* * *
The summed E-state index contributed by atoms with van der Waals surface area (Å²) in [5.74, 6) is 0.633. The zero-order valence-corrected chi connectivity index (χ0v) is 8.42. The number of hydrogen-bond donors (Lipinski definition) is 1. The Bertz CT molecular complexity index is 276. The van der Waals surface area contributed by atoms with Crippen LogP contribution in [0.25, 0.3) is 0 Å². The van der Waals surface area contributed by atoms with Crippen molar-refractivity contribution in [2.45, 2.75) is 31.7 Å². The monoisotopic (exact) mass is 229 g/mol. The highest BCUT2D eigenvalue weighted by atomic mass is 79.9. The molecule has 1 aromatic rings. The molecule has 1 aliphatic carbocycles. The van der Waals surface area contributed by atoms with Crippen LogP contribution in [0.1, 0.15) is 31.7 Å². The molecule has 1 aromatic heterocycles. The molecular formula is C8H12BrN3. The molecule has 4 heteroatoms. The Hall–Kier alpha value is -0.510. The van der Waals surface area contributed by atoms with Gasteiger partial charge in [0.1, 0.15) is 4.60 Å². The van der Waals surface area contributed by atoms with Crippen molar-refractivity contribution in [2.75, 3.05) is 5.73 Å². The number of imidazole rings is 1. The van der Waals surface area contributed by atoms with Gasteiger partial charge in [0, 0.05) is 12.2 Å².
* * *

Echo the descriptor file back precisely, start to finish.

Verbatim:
The summed E-state index contributed by atoms with van der Waals surface area (Å²) in [5.74, 6) is 0.633. The zero-order valence-corrected chi connectivity index (χ0v) is 8.42. The number of hydrogen-bond donors (Lipinski definition) is 1. The Bertz CT molecular complexity index is 276. The van der Waals surface area contributed by atoms with Crippen LogP contribution in [0.25, 0.3) is 0 Å². The van der Waals surface area contributed by atoms with Crippen molar-refractivity contribution in [2.45, 2.75) is 31.7 Å². The monoisotopic (exact) mass is 229 g/mol. The highest BCUT2D eigenvalue weighted by atomic mass is 79.9. The molecule has 1 aromatic rings. The molecule has 1 aliphatic carbocycles. The van der Waals surface area contributed by atoms with Crippen LogP contribution in [0.1, 0.15) is 31.7 Å². The molecule has 1 aromatic heterocycles. The molecular formula is C8H12BrN3. The molecule has 4 heteroatoms. The Hall–Kier alpha value is -0.510. The van der Waals surface area contributed by atoms with Gasteiger partial charge in [0.1, 0.15) is 4.60 Å². The van der Waals surface area contributed by atoms with Crippen molar-refractivity contribution in [2.75, 3.05) is 5.73 Å². The number of imidazole rings is 1. The van der Waals surface area contributed by atoms with Gasteiger partial charge in [0, 0.05) is 12.2 Å².